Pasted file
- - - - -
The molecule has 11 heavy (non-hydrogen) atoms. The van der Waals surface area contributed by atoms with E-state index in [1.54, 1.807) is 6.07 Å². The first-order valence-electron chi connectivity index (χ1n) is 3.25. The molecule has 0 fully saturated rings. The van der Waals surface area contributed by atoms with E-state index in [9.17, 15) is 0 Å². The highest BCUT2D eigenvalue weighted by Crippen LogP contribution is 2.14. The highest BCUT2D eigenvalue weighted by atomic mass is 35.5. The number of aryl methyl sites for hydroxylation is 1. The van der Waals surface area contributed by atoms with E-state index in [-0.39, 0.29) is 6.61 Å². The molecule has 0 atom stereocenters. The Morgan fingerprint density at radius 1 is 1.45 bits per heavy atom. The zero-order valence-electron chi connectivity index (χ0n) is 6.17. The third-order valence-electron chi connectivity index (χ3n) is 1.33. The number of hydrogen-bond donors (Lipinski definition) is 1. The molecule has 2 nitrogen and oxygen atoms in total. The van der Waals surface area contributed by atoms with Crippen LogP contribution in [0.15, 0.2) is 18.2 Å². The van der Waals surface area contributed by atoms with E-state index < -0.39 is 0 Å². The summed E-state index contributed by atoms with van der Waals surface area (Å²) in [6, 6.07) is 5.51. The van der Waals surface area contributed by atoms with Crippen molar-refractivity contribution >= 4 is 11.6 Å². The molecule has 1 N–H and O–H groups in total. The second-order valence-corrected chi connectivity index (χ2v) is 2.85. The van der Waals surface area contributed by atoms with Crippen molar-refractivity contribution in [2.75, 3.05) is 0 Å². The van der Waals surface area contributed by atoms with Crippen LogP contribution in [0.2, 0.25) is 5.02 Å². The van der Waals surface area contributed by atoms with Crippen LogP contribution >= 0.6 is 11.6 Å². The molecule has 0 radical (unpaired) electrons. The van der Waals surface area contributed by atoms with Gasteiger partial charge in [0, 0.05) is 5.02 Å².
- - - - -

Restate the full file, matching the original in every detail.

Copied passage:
The molecule has 11 heavy (non-hydrogen) atoms. The van der Waals surface area contributed by atoms with E-state index in [1.54, 1.807) is 6.07 Å². The first-order valence-electron chi connectivity index (χ1n) is 3.25. The molecule has 0 fully saturated rings. The van der Waals surface area contributed by atoms with E-state index in [9.17, 15) is 0 Å². The highest BCUT2D eigenvalue weighted by Crippen LogP contribution is 2.14. The highest BCUT2D eigenvalue weighted by atomic mass is 35.5. The number of aryl methyl sites for hydroxylation is 1. The van der Waals surface area contributed by atoms with E-state index in [-0.39, 0.29) is 6.61 Å². The molecule has 0 atom stereocenters. The Morgan fingerprint density at radius 1 is 1.45 bits per heavy atom. The zero-order valence-electron chi connectivity index (χ0n) is 6.17. The third-order valence-electron chi connectivity index (χ3n) is 1.33. The number of hydrogen-bond donors (Lipinski definition) is 1. The molecule has 2 nitrogen and oxygen atoms in total. The van der Waals surface area contributed by atoms with Crippen LogP contribution in [0.15, 0.2) is 18.2 Å². The van der Waals surface area contributed by atoms with E-state index < -0.39 is 0 Å². The summed E-state index contributed by atoms with van der Waals surface area (Å²) in [6, 6.07) is 5.51. The van der Waals surface area contributed by atoms with Crippen molar-refractivity contribution >= 4 is 11.6 Å². The molecule has 1 N–H and O–H groups in total. The second-order valence-corrected chi connectivity index (χ2v) is 2.85. The van der Waals surface area contributed by atoms with Crippen molar-refractivity contribution in [2.75, 3.05) is 0 Å². The van der Waals surface area contributed by atoms with Crippen LogP contribution in [0.2, 0.25) is 5.02 Å². The van der Waals surface area contributed by atoms with Crippen LogP contribution >= 0.6 is 11.6 Å². The molecule has 0 radical (unpaired) electrons. The van der Waals surface area contributed by atoms with Gasteiger partial charge in [0, 0.05) is 5.02 Å².